dent Samuel Gompers, of the American
Federation of Labor, and aome other local
labor leaders, departed for Wllkesbarre.
Mr. Mitchell's visit to Washington was
by Invitation of President Roosevelt, who
asked the miners' president to come to
Washington in order that they might dia
cuss the terms of the proposition.
While all persons having knowledge of
the details of the conference ane extremely
reticent, enough Is known to Justify the
statement that while they did not accom
plish a settlement of tbe strike, they at
the same time were not barren of tangible
results. Some obstacles to a settlement
remain. The discussion of the situation
was entirely amicable. Mr. Mitchell was'
In a conciliatory mood and tbe president
was very sealous in his efforts to promots
a settlement of tbe prolonged strike.
At the first conference, which lasted from
11:50 until 11.55, the president and Mr.
Mitchell discussed fully tbe proposition
made by the operatora.
In a general way the miners' president
Indicated objections, but It la understood
did not present a formal statement.
At the conclusion of the first confer
ence Mr. Mitchell walked over to the
Treasury department, where tor two hours
be remained closeted with Frank P. Sar
gent, commissioner of immigration.
During that time Mr. Mitchell communi
cated by long distance telephone with New
York and Wllkesbarre.
Drafts Connter Proposition.
He discussed fully ths situation with Mr.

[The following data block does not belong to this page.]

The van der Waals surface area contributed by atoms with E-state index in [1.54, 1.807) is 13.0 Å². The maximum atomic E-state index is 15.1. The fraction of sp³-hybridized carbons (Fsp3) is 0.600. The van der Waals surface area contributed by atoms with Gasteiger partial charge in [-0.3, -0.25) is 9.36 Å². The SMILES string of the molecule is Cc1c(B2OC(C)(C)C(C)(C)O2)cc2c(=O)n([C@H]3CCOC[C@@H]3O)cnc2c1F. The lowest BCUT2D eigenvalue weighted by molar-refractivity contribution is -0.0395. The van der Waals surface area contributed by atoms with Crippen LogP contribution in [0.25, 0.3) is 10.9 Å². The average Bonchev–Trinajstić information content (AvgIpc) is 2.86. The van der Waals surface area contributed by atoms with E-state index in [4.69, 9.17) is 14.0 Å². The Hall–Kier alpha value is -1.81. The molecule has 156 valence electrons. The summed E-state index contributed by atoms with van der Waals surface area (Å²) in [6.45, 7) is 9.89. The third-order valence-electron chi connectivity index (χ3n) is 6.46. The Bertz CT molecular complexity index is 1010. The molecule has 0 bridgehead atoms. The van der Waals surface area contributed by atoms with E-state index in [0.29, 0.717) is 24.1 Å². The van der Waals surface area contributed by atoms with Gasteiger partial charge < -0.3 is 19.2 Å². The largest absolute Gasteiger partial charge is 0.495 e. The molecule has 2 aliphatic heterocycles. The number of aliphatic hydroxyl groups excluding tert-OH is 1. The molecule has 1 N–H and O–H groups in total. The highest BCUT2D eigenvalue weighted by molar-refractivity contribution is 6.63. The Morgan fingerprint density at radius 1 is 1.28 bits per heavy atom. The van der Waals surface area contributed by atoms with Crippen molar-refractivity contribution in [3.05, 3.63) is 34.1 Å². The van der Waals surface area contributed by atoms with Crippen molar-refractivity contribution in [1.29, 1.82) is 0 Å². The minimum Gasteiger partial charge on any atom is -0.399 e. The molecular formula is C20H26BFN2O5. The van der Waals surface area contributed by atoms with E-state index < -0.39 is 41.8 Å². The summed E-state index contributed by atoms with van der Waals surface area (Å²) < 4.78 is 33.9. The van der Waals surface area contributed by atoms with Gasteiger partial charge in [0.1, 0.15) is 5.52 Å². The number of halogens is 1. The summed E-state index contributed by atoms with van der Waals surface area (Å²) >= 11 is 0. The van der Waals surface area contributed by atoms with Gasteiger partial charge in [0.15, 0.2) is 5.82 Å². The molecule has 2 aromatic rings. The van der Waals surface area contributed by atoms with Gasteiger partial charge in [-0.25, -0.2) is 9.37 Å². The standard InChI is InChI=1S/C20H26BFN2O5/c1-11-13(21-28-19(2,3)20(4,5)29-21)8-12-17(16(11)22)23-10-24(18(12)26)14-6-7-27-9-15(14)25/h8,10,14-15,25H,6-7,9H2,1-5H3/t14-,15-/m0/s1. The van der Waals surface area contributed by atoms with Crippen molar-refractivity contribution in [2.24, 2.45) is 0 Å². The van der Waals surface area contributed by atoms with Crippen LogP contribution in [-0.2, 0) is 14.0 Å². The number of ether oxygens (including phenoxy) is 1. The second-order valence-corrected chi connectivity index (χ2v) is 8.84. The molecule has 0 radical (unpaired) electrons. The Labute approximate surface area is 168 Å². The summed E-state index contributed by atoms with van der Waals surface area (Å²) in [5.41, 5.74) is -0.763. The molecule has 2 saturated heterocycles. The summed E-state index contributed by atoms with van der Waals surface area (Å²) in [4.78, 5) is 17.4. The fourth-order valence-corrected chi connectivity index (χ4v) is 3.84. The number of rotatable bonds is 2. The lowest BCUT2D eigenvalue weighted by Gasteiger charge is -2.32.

Sargent, with whom bs has long been
friendly. It U believed that befors ba left
Mr. Mitchell had formulated a counter
proposition to that made by the operators.
I This be later preaented to tbe president,
going directly fiom Mr. Sargent's office to
tbe White House at I o'clock for that pur
pose. J While no authorized statement of a eoua
i ter proposition could be obtalued. It can It
stated on excellent authority that J:.
Mitchell, in criticism of the proposition of
' the operatora, took exception to tbe dis
paragement of the miners' union and to the
limitations of the time In which, under the
. proposed agreement, there is to bo ae
His particular objection, howsver, was '
to tbe Insistence of the mine owners that
they should be permitted to designate ths
classes from which the arbitrators are to
It Is understood that hs took a firm staad
: . -" Hjitt m was
any arbitration which would not be arbi
tration In fact as well as ia name. Ho urged
(Continued ea gecoud fags.)